Going the extra mile and still getting customer complaints?

Going the extra mile and still getting customer complaints?

Customers want the impossible from our supply chains:

– fastest speed

– lowest cost

– in full and on time delivery

So how do you make this happen?

Modularize your supply chains.

By having supply chain segments, you optimize a segment on one type of performance and then link it to another segment that provides a different type of performance.

The trick is in the integration.

You must know all the segments of your supply chain.

Do this by creating maps that show which segments fit together for which customer group.

Procurement provides supply chain segments (because different supply chain performance requires different suppliers – even if the product is the same)

Manufacturing provides supply chain segments (the lines are designed to handle specific product volume in specific amounts of time and quantities optimally – so you may have different lines creating the same product if your customer groups require different performance – you can’t run small, unit sized lots down repetitive, high volume lines optimally)

Warehousing and logistics have at least one segment – and probably more since these areas are rapidly evolving to handle some final assembly, eaches delivery, full truckload delivery (different performance requirements for these last two), etc.

It used to be we had one set of operations and everything had to fit into it.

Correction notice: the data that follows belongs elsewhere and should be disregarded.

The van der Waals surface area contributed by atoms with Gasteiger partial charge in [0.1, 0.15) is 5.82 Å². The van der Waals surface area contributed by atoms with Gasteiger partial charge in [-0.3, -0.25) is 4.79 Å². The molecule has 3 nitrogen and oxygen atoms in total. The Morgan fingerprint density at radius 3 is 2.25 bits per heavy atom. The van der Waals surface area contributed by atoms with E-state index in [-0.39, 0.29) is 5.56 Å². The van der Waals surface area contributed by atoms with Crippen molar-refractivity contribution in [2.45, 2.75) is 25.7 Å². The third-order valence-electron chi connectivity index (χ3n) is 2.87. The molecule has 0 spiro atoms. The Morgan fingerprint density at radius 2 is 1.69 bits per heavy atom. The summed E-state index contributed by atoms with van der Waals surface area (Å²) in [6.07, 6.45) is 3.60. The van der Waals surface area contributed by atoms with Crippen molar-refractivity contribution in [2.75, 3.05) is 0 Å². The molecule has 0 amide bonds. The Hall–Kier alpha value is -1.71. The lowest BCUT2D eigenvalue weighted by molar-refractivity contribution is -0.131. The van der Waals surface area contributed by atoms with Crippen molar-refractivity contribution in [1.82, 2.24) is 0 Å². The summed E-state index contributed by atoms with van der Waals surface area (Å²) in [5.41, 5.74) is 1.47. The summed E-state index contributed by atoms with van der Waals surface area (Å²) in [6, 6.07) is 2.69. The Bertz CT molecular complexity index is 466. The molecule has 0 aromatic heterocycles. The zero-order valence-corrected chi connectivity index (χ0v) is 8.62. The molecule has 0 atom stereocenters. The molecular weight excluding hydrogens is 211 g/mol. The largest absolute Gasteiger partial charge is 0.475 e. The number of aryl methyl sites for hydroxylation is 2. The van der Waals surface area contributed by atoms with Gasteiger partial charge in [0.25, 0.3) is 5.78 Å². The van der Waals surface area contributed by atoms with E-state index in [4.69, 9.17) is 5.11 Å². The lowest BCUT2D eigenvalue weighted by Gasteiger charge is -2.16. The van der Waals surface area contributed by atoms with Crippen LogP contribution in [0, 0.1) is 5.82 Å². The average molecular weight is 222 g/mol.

Now we have advanced methods of segmenting customers. This means we have more than one way to put our supply chain segments together – all of which are dependent on the requirements of the customer we are serving.

Knowing which segments must perform together for which customer group is critical to fast moving, reliable, agile supply chains.

Define segments based on the performance they provide, easily.

Keywords and concepts: integration, supply chains, segmentation, optimization

About the author: Cynthia Kalina-Kaminsky with Process & Strategy consults with and provides training for organizations eager to increase their competitive value by helping enable growth, align performance, make and move product (even when the product is electrons). She is teaching SCOR (Supply Chain Operations Reference model) in Baton Rouge this October. SCOR is the framework Fortune 500 companies use to increase their performance.


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